Our products typically have a long sales cycle, requiring detailed discussions with prospective customers about their network requirements and technology roadmaps. To help us succeed in a market characterized by long sales cycles, we have developed strong customer relationships, which in turn provide us with insight into how our products will be deployed in our customers’ networks. We involve product engineers in the sales process, enabling them to build relationships with customers that are valuable both during implementation and in post-sales customer support. These relationships also provide us with opportunities to leverage our familiarity with our customers’ needs to make additional sales following the initial sale.

We also use resellers to market, sell and support our products and services, and we use sales agents to assist our direct global sales force with certain customers primarily located in the Latin America and Asia-Pacific regions.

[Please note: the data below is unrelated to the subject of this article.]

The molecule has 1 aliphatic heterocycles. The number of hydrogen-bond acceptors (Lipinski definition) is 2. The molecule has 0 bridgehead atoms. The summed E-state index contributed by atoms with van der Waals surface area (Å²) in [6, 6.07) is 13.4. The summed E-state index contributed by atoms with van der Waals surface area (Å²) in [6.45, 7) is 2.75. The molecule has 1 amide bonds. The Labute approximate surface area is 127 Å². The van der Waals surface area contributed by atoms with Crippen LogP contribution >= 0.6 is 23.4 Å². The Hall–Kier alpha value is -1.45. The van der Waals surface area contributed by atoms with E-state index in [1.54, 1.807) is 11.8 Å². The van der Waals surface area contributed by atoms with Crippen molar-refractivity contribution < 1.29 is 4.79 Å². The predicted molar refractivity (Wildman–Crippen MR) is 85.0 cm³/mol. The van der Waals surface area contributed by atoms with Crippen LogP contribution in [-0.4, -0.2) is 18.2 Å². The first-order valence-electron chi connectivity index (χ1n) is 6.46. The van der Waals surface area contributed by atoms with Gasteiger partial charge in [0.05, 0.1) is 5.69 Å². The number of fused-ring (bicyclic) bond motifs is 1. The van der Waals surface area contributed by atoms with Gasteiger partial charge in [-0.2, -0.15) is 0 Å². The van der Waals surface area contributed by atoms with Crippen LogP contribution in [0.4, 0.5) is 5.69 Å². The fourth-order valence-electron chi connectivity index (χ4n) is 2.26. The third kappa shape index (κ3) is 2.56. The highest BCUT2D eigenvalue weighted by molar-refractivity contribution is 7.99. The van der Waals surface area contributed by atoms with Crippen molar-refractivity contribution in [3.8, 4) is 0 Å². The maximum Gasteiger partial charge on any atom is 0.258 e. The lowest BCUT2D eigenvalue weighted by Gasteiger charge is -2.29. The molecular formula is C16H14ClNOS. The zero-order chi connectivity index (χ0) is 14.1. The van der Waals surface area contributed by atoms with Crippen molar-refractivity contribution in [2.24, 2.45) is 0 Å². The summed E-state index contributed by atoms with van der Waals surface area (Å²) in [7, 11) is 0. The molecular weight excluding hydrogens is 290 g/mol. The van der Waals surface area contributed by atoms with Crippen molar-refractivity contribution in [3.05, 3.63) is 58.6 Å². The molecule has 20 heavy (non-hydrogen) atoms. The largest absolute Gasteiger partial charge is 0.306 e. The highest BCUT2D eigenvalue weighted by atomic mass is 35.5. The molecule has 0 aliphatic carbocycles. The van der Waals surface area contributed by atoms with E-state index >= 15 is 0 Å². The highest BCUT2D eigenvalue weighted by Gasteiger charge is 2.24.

Our marketing activities consist primarily of technology conferences, web marketing, trade shows, seminars and events, public relations, analyst relations, demand generation and direct marketing to build our brand, increase customer awareness, communicate our product advantages and generate qualified leads for our field sales force and resellers and sales agents.

Competition

The broadband service provider market is highly competitive and subject to rapidly changing technology trends and shifting customer needs.

We primarily compete with larger and more established companies in the broadband service provider market, such as Arris, Cisco, Ericsson and Nokia.

The principal factors upon which we compete are:

 

product capabilities;

 

performance;

 

scalability, flexibility and adaptability to new standards;

 

ability to innovate;

 

time to market;

 

customer support; and

 

total cost of ownership relative to performance and features.

We believe that we compete favorably with respect to these factors. Nevertheless, many of our competitors have substantial competitive advantages, including greater name recognition, longer operating histories, and substantially greater financial, technical, research and development or other resources than we do.